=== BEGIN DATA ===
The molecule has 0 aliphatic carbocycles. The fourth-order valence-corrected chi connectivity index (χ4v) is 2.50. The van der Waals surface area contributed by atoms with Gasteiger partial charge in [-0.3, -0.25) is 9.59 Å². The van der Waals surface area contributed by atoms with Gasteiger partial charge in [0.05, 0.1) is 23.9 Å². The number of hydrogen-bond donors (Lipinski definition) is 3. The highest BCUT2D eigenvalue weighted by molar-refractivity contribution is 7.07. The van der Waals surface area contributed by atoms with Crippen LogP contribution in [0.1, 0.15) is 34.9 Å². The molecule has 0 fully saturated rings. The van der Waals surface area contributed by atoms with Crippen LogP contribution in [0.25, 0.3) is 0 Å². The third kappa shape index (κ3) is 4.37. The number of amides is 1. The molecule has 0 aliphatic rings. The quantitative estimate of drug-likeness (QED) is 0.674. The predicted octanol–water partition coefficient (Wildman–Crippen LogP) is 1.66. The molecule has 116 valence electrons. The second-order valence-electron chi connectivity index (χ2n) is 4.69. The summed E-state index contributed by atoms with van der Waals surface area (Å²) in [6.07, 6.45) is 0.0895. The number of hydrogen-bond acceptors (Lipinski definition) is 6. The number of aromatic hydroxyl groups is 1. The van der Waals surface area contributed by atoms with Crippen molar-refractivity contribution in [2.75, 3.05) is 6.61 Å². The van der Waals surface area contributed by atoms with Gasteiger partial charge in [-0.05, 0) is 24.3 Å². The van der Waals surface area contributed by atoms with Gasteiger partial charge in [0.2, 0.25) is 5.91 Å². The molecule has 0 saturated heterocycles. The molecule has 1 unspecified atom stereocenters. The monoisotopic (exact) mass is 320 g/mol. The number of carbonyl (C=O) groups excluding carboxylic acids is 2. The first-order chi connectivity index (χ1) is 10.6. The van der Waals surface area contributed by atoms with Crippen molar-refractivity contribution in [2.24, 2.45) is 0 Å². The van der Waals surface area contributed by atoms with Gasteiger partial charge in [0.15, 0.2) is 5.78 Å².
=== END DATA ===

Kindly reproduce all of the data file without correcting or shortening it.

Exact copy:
The molecule has 0 aliphatic carbocycles. The fourth-order valence-corrected chi connectivity index (χ4v) is 2.50. The van der Waals surface area contributed by atoms with Gasteiger partial charge in [-0.3, -0.25) is 9.59 Å². The van der Waals surface area contributed by atoms with Gasteiger partial charge in [0.05, 0.1) is 23.9 Å². The number of hydrogen-bond donors (Lipinski definition) is 3. The highest BCUT2D eigenvalue weighted by molar-refractivity contribution is 7.07. The van der Waals surface area contributed by atoms with Crippen LogP contribution in [0.1, 0.15) is 34.9 Å². The molecule has 0 fully saturated rings. The van der Waals surface area contributed by atoms with Crippen LogP contribution in [0.25, 0.3) is 0 Å². The third kappa shape index (κ3) is 4.37. The number of amides is 1. The molecule has 0 aliphatic rings. The quantitative estimate of drug-likeness (QED) is 0.674. The predicted octanol–water partition coefficient (Wildman–Crippen LogP) is 1.66. The molecule has 116 valence electrons. The second-order valence-electron chi connectivity index (χ2n) is 4.69. The summed E-state index contributed by atoms with van der Waals surface area (Å²) in [6.07, 6.45) is 0.0895. The number of hydrogen-bond acceptors (Lipinski definition) is 6. The number of aromatic hydroxyl groups is 1. The van der Waals surface area contributed by atoms with Crippen molar-refractivity contribution in [2.75, 3.05) is 6.61 Å². The van der Waals surface area contributed by atoms with Gasteiger partial charge in [-0.05, 0) is 24.3 Å². The van der Waals surface area contributed by atoms with Gasteiger partial charge in [0.2, 0.25) is 5.91 Å². The molecule has 0 saturated heterocycles. The molecule has 1 unspecified atom stereocenters. The monoisotopic (exact) mass is 320 g/mol. The number of carbonyl (C=O) groups excluding carboxylic acids is 2. The first-order chi connectivity index (χ1) is 10.6. The van der Waals surface area contributed by atoms with Crippen molar-refractivity contribution in [2.24, 2.45) is 0 Å². The van der Waals surface area contributed by atoms with Gasteiger partial charge in [0.15, 0.2) is 5.78 Å².